Bandit wanted to go outside again that night.

Fran Swayze had already taken her cat out on his usual evening walk around her section of the Buena Vista  Senior Community, but Bandit was insistent.

It was about 9:30 p.m., dark, and Swayze and her daughter Marilyn Gravelle, who was visiting, were getting ready for bed.

“Bandit goes to the door and lets out a big ‘meow,’” Swayze said, “and I said ‘no’ and my daughter said, ‘Mother there’s no one out there, what’s wrong?’ So I said, ‘OK.’ So, I opened the door, and instead of him walking around the atrium like he normally does he walked straight down [to the far end of the building.]”

The cat stopped at the far end of the building and was meowing down at something on the ground below. When Swayze investigated, she heard someone calling out for help. In the small garden area on the ground floor a woman had fallen.

At that end of the building, Mary Baker had taken her dachshund Sugar out to take care of business. Once Sugar had taken care of business, Baker was about to go back inside her apartment with the dog “and down I went right by the entrance hall as you go in,” she said.

Baker is diabetic and her blood sugar had dropped to such a low level she ended up passing out. “When I come to, I could see my little dog in the grass right there coming to me and the next thing I know [Bandit, Swayze and Gravelle] are there and I’m saying ‘help me,’ ‘help me’ and my dog didn’t fuss at the cat and the cat didn’t fuss at the dog.”

Though an ambulance was called, Baker decided she didn’t want to go to the hospital. Swayze and her daughter had taken Baker inside a neighbor’s apartment where she was able to drink some orange juice and recuperate from the fall.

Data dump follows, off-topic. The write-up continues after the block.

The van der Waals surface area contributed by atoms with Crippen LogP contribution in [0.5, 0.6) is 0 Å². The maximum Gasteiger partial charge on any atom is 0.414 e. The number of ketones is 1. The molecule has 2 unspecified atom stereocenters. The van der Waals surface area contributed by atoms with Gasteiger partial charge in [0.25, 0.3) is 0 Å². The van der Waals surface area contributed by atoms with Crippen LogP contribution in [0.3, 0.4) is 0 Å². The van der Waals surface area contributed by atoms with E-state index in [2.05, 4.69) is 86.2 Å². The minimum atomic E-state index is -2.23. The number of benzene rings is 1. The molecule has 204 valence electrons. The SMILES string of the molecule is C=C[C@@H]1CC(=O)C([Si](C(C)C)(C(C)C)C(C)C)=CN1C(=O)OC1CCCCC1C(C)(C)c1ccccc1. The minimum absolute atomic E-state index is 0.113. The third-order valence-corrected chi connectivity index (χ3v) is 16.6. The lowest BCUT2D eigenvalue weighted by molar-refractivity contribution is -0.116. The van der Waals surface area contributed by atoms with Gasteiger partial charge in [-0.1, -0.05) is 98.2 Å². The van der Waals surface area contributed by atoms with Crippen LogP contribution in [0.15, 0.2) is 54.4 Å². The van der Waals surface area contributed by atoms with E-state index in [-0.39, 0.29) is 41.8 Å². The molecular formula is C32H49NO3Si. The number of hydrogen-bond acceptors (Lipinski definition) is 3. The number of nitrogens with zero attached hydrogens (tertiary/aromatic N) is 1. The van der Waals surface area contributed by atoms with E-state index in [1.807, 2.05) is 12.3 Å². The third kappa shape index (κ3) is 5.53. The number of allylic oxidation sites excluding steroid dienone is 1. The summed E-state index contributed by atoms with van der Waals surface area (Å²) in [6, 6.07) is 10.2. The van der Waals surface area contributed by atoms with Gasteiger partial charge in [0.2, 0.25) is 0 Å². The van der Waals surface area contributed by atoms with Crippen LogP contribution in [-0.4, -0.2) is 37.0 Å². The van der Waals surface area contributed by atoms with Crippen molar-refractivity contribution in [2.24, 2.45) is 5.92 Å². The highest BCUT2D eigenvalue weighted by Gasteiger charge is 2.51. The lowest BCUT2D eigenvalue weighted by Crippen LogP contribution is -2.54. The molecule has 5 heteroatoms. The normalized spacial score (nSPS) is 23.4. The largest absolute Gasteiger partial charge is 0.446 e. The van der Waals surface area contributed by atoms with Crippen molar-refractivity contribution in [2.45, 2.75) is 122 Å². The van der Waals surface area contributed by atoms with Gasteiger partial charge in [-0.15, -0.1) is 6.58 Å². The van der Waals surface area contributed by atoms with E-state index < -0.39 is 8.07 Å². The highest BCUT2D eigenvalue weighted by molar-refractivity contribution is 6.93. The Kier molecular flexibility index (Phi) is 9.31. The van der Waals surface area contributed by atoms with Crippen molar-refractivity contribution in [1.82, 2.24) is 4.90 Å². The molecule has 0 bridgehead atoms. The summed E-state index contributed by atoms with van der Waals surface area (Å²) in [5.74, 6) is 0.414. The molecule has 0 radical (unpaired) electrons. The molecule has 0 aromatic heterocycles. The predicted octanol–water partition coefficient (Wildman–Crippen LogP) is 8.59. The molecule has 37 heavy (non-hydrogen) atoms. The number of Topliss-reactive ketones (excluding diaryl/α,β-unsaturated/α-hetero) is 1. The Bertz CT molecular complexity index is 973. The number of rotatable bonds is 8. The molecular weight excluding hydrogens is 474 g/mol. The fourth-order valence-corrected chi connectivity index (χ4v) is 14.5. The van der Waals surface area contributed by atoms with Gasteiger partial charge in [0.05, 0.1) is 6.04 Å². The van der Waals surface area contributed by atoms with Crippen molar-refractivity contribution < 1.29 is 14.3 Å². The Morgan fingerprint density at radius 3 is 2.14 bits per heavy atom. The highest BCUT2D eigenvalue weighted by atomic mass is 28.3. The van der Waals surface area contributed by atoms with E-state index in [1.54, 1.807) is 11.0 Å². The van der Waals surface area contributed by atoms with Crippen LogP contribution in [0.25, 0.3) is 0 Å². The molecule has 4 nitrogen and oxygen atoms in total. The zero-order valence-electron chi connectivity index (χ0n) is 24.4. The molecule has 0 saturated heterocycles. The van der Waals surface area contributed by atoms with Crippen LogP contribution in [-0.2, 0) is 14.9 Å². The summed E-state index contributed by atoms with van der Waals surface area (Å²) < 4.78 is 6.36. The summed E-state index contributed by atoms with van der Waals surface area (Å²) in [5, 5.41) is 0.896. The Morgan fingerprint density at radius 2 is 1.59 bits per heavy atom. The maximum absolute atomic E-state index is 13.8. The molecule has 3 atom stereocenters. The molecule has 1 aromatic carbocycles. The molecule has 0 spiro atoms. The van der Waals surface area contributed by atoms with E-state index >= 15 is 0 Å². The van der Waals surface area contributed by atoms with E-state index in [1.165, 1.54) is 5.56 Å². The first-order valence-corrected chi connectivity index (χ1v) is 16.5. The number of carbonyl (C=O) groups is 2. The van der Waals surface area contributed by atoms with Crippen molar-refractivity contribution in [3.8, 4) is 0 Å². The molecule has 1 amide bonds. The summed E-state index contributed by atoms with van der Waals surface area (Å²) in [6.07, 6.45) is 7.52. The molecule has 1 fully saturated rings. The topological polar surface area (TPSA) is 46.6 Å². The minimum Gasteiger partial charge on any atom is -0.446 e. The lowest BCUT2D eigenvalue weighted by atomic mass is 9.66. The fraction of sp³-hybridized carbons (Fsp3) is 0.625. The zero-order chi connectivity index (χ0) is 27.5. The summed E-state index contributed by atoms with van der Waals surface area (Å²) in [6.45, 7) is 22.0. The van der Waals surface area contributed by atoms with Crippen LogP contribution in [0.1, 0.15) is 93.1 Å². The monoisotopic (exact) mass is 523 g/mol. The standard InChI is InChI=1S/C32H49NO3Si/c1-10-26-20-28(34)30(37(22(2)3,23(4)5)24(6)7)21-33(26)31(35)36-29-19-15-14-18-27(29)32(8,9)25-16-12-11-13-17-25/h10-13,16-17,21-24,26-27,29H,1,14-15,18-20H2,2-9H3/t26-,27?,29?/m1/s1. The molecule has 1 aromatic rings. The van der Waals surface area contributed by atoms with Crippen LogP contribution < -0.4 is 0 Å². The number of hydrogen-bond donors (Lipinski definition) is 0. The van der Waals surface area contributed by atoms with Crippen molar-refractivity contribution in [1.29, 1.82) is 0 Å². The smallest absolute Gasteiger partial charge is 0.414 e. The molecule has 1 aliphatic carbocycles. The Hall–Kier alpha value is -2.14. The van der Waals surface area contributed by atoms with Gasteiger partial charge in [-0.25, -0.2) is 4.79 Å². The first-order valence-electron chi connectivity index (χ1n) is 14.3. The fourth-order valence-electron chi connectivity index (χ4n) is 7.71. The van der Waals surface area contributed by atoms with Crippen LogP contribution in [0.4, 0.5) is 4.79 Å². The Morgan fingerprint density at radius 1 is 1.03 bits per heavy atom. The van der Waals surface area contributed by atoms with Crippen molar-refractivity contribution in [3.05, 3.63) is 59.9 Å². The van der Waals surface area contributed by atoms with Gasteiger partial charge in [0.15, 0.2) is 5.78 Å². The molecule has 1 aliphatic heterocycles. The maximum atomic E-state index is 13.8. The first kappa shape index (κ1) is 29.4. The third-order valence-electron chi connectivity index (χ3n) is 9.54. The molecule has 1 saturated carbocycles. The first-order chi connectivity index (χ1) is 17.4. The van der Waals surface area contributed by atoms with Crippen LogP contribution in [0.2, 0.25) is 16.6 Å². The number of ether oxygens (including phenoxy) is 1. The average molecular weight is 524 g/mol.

Baker didn’t have any injuries from her fall, and for that she is grateful. She is also grateful that a cat perhaps sensed trouble and summoned its inner feline equivalent to Lassie.

That Bandit and Swayze and her daughter found her, she attributes to an act of God. 

“God works in mysterious ways,” she said. 

Of course, the Bible has plenty of stories in which animals act in the agency of God, and Baker said she believes this time that agent happened to be a cat.

Besides helping her out that night, Bandit has also brought together new friends in Baker and Swayze. 

At the senior community sometimes socializing is limited to a few neighbors on a floor and occasionally people are just known by their pets, the two women said. 

Bandit, who Swayze adopted about a year ago, certainly fits as a pet people know because of his evening walks.

Since her fall, Baker had to give up Sugar to a family friend. She misses the dachshund dearly, but has a new cat friend as well as a new human friend.

“I thank the Lord for my extended family,” she said of living at the senior community. As she scoots in her motorized wheelchair down her section of the building, she greets the people she knows and it seems she knows everyone.

As for Bandit, he does what most cats do. He lounges in the sunlight on Swayze’s back balcony with catlike indifference to the world around him. 

“Dogs seem to get all the credit” when it comes to stories about helping people, Swayze said. But she knows better. Cats make good friends too. 

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